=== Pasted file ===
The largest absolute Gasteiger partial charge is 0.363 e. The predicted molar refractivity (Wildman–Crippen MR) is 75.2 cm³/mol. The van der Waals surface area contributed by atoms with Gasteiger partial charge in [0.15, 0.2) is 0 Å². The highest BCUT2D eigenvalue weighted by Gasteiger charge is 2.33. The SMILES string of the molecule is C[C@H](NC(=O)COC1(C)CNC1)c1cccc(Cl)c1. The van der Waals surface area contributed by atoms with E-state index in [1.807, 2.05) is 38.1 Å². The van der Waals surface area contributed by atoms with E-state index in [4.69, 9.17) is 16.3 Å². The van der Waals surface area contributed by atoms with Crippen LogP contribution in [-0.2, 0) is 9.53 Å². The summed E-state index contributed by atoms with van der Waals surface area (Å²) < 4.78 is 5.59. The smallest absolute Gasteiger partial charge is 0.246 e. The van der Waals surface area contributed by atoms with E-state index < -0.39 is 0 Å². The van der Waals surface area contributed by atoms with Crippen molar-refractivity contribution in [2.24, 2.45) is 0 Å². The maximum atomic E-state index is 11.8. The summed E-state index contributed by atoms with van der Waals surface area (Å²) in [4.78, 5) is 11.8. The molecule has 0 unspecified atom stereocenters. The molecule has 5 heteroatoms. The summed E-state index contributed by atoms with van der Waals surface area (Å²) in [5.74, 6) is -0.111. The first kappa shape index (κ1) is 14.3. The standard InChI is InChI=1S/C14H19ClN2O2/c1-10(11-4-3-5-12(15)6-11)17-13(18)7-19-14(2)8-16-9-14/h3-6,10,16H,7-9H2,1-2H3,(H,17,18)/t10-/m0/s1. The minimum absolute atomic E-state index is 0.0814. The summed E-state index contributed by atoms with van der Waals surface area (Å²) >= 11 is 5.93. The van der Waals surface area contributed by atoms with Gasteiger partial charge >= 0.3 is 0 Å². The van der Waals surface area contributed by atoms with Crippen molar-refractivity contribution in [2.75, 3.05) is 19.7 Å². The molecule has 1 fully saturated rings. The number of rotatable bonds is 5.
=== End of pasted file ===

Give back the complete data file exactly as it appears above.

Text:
The largest absolute Gasteiger partial charge is 0.363 e. The predicted molar refractivity (Wildman–Crippen MR) is 75.2 cm³/mol. The van der Waals surface area contributed by atoms with Gasteiger partial charge in [0.15, 0.2) is 0 Å². The highest BCUT2D eigenvalue weighted by Gasteiger charge is 2.33. The SMILES string of the molecule is C[C@H](NC(=O)COC1(C)CNC1)c1cccc(Cl)c1. The van der Waals surface area contributed by atoms with E-state index in [1.807, 2.05) is 38.1 Å². The van der Waals surface area contributed by atoms with E-state index in [4.69, 9.17) is 16.3 Å². The van der Waals surface area contributed by atoms with Crippen LogP contribution in [-0.2, 0) is 9.53 Å². The summed E-state index contributed by atoms with van der Waals surface area (Å²) < 4.78 is 5.59. The smallest absolute Gasteiger partial charge is 0.246 e. The van der Waals surface area contributed by atoms with E-state index < -0.39 is 0 Å². The van der Waals surface area contributed by atoms with Crippen molar-refractivity contribution in [2.24, 2.45) is 0 Å². The maximum atomic E-state index is 11.8. The summed E-state index contributed by atoms with van der Waals surface area (Å²) in [4.78, 5) is 11.8. The molecule has 0 unspecified atom stereocenters. The molecule has 5 heteroatoms. The summed E-state index contributed by atoms with van der Waals surface area (Å²) in [5.74, 6) is -0.111. The first kappa shape index (κ1) is 14.3. The standard InChI is InChI=1S/C14H19ClN2O2/c1-10(11-4-3-5-12(15)6-11)17-13(18)7-19-14(2)8-16-9-14/h3-6,10,16H,7-9H2,1-2H3,(H,17,18)/t10-/m0/s1. The minimum absolute atomic E-state index is 0.0814. The summed E-state index contributed by atoms with van der Waals surface area (Å²) >= 11 is 5.93. The van der Waals surface area contributed by atoms with Gasteiger partial charge >= 0.3 is 0 Å². The van der Waals surface area contributed by atoms with Crippen molar-refractivity contribution in [2.75, 3.05) is 19.7 Å². The molecule has 1 fully saturated rings. The number of rotatable bonds is 5.